Delight – The term delight is often associated with customers but it holds equal importance when it comes to the team we work with. The question one may ask “so how do we delight the team?”. As humans we get a sense of delight from small gestures from people around us. These can include writing a note of gratitude for all they do for the team and the project, engaging in activities to familiarize with the ups and downs of their lives or by just acknowledging what they do as a member of the team.

There is no delight in owning anything unshared

Seneca the younger

When a team comes together to achieve a common purpose and hold each other accountable for the collective success, delight happens. Acts of support, trust, belief, respect, openness result in a overall delightful environment and experience.

Click here to read about an experiment conducted by Thalia Wheatley called impact design to evaluate a delightful experience.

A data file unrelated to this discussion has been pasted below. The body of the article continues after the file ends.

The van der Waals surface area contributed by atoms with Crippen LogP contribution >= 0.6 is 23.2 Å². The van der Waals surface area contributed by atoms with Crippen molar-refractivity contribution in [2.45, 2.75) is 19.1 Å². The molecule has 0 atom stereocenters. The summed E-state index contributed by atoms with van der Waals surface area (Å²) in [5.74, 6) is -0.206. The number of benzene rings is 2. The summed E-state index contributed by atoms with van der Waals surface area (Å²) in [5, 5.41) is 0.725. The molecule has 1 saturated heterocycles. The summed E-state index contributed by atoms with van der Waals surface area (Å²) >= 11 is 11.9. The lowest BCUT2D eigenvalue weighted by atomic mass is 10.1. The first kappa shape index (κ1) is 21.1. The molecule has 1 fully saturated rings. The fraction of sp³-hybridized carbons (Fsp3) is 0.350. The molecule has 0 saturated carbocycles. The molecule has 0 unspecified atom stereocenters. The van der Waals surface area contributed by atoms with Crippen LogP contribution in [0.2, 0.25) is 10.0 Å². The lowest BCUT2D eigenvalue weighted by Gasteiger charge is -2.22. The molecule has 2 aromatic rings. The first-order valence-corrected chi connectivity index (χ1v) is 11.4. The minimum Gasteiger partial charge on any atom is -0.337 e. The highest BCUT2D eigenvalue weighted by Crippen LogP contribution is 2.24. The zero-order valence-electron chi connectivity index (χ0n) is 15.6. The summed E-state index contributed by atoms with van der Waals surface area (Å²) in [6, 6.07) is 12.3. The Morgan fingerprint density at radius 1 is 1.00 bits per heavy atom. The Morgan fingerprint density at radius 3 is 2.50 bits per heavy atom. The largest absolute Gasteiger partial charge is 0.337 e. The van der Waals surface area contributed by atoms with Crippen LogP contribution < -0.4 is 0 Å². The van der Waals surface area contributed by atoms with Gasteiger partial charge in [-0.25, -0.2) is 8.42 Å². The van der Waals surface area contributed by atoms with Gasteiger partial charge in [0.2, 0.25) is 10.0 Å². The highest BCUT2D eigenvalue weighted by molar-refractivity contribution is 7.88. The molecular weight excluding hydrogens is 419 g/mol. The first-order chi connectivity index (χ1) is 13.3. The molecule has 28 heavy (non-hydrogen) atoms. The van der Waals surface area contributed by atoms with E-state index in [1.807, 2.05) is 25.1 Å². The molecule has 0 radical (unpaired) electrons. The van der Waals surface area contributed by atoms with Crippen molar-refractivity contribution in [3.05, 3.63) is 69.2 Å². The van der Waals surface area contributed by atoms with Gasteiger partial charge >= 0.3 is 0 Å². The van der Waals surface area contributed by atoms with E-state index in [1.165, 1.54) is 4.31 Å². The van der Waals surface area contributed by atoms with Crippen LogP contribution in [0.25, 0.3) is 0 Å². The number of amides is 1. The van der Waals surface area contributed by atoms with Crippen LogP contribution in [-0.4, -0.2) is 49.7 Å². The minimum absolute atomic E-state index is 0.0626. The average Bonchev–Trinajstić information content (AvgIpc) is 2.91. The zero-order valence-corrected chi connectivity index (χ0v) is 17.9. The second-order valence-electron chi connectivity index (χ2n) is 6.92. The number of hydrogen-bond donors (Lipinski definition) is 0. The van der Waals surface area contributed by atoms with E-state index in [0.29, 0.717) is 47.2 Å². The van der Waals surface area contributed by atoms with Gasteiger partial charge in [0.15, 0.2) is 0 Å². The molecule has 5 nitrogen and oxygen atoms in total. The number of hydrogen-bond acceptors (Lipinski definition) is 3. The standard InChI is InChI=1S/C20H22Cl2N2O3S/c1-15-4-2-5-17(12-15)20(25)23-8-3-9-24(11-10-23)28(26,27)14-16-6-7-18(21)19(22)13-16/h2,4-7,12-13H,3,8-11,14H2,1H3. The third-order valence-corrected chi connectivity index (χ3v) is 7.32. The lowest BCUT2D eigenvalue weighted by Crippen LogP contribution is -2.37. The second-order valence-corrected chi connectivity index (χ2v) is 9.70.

Celebrate – A unique attribute of scrum teams is their ability to celebrate success and failure. The cause of a success or failure is never attributed an individual but the whole team.

“Each day offers a reason to celebrate. Find it and experience true bliss.”

Amy Leigh Mercree

The important aspect of celebration in this case is that the celebration should become part of the team culture. Celebrations should happen frequently, for the whole team and in a way such that it leaves a lasting impact of the team members.

Conclusion: As organizations embrace the scrum team idea, the thought process needs to go beyond the need, skills and title of a role. Instead the focus needs to be towards creating an environment where unique skills are coming together to achieve a common goal in a inclusive environment where there is passion, alignment and celebrations and delight is not just for customer but for every member of the team.